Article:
Cavalacante could not be reached for comment after several attempts by BuzzFeed News. Campaign financial records, show Malafaia contributed $31,000 to Cavalcante’s campaign via his Gospel Central publishing company in 2014 with an additional $17,000 via Malafaia’s brother. Malafaia’s endorsement alone carries tremendous weight: when he tweeted a demand that Marina Silva retract LGBT rights language from her presidential platform last August or lose his potential support, she cut it immediately.
During an interview at his church in the western part of Rio de Janeiro, Malafaia disputed that he and other evangelicals were using the political arena to go after LGBT people. They are simply fighting back against a movement he said wanted to send them to jail for practicing their religion.
“Gay activism is the most intolerant movement of postmodernity,” Malafaia said.
Malafaia, also a licensed psychologist, said he’s faced four unsuccessful suits by LGBT activists trying to have his license revoked, and said the anti-homophobia law was simply an attempt to “censor” churches.
“Soon they will make a law to forbid us to preach in our churches against practices we don’t believe in,” Malafaia said. Recent proposals in Brasilia such as a bill to allow minors a path to legal gender reassignment, he argued that evangelicals were fighting against “the state overruling the family,” a kind of “cultural Marxism” that will “destroy family and society and civilization.”
The only thing that’s changed in this Congress, Malafaia said, is that “Congress represents people’s ideology and thinking.”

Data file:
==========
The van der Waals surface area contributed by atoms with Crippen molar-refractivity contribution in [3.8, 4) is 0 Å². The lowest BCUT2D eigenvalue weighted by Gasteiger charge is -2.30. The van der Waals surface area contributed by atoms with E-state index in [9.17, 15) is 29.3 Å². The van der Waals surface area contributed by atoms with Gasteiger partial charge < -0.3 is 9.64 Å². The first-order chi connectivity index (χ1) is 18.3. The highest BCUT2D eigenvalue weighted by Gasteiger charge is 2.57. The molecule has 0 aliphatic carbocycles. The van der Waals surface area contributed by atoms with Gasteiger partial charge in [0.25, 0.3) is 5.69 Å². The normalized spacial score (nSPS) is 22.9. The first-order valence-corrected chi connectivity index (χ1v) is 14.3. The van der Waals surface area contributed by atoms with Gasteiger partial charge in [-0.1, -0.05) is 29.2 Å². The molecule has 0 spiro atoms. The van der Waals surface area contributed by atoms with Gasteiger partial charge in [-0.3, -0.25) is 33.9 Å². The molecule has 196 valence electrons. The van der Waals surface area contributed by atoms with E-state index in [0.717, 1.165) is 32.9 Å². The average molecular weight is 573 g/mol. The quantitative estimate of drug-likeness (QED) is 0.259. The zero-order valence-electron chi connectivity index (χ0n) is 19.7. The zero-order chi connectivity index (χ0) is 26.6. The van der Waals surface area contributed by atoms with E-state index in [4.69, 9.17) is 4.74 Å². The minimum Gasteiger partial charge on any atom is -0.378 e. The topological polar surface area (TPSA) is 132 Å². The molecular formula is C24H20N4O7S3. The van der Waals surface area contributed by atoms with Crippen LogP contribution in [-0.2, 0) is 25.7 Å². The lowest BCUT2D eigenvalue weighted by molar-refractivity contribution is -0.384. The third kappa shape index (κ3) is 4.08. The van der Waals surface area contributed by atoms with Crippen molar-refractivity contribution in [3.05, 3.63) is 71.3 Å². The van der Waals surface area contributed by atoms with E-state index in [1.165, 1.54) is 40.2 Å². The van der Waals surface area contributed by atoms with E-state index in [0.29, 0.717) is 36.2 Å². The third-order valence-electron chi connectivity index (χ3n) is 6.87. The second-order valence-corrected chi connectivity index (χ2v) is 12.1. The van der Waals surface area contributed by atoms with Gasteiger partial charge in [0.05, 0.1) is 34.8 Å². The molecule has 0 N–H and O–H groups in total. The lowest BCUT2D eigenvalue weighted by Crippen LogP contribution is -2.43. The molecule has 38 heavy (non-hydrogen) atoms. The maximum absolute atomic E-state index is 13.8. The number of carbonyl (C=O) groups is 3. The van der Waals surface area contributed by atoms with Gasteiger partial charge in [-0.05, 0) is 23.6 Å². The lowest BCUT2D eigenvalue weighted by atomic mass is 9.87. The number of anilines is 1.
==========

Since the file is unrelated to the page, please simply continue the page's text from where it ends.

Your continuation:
At base, Malafaia argued, Brazilian politics are changing in line with Brazil’s population. Census data shows that evangelical protestants now account for more than 22% of Brazil’s population, up from around 10% in 1991. (About one-third of these belong to Malafaia’s denomination, the Assemblies of God.) The rate of growth is staggering that many demographers believe that a country that was more than 90% Catholic in 1970 could soon be majority evangelical. This could lead to a continuing decline in support for marriage equality; polling data shows that only 25 percent of Brazilian protestants support marriage equality as opposed to 51 percent of Catholics.
“That’s where our power comes from,” Malafaia said. “We are more than 50 million — 50 million evangelicals who go to church.” And unlike other politicians, he said, “evangelicals do not separate the church and practical life.”
His opponents see something much more sinister: an alliance between social conservatives and those who are nostalgic for Brazil’s dictatorship, which only fell in the 1980s. For them, the most emblematic evangelical leader is Deputy Jair Bolsonaro, who infamously said in 2011 that he would rather one of his sons “died in an accident” than to be gay. Bolsonaro also recently proposed a bill that would name the waters off the Brazilian coast the “President Medici Sea” after Brazil’s former dictator.
“We live a crisis moment in Brazil,” said Erika Kokay, a deputy who represents Brasilia in Congress and is a progressive stalwart on the Human Rights Committee. “The fundamentalist bloc is making arrangements with other conservative blocs in Congress … That’s a fascist logic.”
Alexandre Orrico and Olivia Florencia contributed to this report.